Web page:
Belonging, it’s coming home.

“The players have had an incredible togetherness and brought so many parts of the country together. We should be proud. For some, to be abused is unforgivable. It is not what we stand for. We’ve been a beacon of light, bringing people together. The national team stands for everybody. We’ve shown the power our country has when it comes together. We should be proud of the players. I know 99 per cent of the public will be there for them.” Gareth Southgate

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How to foster team belonging from Gareth Southgate

In the wake of the Euro finals, we witnessed unforgivable racism towards key black players in the English team. However, my thoughts go to how England manager Gareth Southgate displayed exemplary leadership. The paradox is that England’s softly assured manager is fast becoming one of the most extraordinary leadership stories the UK has had in a long time.

“Gareth Southgate everything a leader should be. Respectful, humble, and genuine,” Gary Neville.

Watching the match reading the articles about the abhorrent racism the players received, I am reminded that racism is not a matter of the past, and sadly, we see examples of this every day. But then we saw condemnation from the top. Gareth Southgate, a celebration about the potential and the power of diversity. The deep care and support he demonstrated after the England team lost.

Observing Southgate, my mind turned to the leaders I serve and how can they display exemplary leadership?

Lean in! Call people in! Close the gaps because as you and your team learns and unlearns beliefs about people, contexts and concepts, there may be assumptions about true belonging and inclusion. They will look to you, and you are the role model; you have the power to show what belonging looks like. The purpose here is to make space for unrepresented groups. So how can you create this dynamic and make it a living, breathing part of your working life? This is not a thing we can do in isolation; it’s not static, and it’s never about one thing. Hence, no one solution will fix this. So look for allies and agents of change, belonging champions within your team, those who can help you carry forward meaningful work.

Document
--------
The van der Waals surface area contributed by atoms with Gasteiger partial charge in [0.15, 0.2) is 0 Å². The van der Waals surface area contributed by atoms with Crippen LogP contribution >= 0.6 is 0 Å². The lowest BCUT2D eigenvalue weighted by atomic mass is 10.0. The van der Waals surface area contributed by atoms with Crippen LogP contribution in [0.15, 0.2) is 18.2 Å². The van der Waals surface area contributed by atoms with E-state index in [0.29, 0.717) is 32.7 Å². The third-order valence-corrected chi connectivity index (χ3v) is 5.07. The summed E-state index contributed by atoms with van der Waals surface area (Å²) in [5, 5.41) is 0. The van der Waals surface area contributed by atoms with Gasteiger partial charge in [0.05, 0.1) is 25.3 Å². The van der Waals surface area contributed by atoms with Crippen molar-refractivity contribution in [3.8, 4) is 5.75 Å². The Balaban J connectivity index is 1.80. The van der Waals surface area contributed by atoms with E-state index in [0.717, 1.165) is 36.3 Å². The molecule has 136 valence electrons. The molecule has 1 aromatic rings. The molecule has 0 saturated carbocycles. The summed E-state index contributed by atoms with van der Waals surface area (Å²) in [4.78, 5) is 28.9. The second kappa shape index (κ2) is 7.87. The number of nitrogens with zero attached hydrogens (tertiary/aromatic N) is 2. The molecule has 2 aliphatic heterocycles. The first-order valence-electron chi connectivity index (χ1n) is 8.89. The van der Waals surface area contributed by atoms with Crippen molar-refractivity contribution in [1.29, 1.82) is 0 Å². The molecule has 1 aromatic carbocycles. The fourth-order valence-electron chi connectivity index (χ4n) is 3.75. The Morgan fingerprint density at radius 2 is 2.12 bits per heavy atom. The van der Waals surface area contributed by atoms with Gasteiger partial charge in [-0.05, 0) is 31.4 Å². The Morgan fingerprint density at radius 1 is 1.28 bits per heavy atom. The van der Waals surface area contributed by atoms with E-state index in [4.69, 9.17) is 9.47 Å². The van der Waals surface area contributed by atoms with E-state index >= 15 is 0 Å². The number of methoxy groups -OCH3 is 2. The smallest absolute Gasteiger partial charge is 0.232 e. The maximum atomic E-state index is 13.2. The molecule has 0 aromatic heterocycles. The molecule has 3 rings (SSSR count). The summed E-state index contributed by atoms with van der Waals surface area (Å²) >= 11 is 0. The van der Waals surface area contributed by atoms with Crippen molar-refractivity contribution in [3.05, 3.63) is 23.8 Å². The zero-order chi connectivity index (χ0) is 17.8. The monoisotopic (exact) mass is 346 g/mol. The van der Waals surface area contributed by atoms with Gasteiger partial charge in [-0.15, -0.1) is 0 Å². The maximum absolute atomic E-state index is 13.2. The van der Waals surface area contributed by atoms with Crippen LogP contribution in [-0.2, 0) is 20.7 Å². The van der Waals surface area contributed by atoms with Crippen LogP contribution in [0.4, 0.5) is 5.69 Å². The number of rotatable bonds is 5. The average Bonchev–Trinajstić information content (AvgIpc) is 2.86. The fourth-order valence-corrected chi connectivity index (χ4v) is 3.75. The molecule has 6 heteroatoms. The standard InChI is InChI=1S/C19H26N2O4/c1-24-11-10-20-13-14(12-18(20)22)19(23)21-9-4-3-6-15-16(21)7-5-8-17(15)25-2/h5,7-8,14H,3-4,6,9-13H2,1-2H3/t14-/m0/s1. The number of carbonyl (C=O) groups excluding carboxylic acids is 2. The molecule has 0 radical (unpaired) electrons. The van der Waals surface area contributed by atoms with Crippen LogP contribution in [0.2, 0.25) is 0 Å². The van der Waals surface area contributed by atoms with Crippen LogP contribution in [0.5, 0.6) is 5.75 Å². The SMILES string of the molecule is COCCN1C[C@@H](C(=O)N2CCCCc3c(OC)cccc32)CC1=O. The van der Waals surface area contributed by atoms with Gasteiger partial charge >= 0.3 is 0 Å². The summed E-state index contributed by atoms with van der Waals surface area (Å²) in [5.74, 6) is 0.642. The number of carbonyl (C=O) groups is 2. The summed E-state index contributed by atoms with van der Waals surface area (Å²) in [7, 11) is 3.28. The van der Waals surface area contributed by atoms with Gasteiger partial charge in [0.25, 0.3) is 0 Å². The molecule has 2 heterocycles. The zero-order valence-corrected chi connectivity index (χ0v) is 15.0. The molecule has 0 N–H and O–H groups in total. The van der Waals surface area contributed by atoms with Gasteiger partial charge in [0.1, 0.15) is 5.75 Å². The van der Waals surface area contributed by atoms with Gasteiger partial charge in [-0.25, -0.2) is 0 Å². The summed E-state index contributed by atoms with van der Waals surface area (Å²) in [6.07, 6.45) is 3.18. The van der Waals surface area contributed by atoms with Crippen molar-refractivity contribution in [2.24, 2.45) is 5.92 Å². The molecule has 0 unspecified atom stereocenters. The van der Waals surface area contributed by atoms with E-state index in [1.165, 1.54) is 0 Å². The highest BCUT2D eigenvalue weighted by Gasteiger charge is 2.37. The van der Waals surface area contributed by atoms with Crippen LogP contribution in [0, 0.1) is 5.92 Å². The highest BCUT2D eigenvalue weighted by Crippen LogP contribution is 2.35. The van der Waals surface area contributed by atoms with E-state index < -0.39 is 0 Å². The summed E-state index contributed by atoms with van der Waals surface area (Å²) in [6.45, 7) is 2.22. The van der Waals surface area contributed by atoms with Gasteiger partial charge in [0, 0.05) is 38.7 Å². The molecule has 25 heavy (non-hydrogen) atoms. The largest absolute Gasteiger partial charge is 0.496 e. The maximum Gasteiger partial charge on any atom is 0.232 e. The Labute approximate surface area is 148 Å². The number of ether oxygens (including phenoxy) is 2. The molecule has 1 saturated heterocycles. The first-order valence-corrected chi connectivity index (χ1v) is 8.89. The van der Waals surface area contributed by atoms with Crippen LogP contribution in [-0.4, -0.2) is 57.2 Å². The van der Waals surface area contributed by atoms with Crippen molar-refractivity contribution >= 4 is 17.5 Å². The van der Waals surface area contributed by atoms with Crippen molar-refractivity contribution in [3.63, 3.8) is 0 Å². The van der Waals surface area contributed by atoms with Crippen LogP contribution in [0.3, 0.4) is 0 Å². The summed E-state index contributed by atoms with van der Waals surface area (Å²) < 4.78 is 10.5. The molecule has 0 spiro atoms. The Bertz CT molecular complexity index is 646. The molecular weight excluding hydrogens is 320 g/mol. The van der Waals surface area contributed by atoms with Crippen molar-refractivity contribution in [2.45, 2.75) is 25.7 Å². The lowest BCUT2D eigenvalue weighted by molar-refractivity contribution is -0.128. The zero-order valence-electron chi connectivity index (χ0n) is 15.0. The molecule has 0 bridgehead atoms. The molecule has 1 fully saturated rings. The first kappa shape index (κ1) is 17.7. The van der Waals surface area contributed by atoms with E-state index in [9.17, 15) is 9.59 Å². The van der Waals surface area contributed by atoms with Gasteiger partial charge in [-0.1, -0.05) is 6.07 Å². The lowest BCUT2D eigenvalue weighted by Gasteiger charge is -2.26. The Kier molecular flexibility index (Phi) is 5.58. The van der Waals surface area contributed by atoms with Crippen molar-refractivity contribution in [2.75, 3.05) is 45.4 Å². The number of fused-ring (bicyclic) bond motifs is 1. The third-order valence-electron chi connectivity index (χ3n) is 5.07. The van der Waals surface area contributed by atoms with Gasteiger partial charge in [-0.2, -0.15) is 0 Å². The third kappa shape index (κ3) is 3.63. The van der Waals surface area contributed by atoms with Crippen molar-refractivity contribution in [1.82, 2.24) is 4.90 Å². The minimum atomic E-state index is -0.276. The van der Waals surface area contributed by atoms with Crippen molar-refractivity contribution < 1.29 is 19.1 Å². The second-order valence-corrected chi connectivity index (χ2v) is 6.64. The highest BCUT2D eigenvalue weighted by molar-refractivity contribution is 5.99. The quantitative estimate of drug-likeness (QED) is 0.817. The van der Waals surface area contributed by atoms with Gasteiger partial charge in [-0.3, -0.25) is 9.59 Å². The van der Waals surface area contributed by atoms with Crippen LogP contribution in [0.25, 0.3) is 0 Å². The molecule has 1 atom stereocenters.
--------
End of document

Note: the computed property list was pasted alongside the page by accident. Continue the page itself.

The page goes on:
“It is down to me.” Gareth Southgate England Football Club Manager

Belonging starts at the base camp, the nucleus, the heart of the house. How we make each other feel welcome and truly belong impacts how we talk about race and privilege. As a leader who cultivates belonging, you want to create the right amount of psychological safety so people in your team can have this conversation and unpack these multiple layered subjects.

Consequently, as a leader who wanted to create more belonging, you have to look at the person in the mirror and challenge yourself regularly when you’re leading a team. There is no one solution I have to offer but rather a question. What would it cost you if you let things remain the same?

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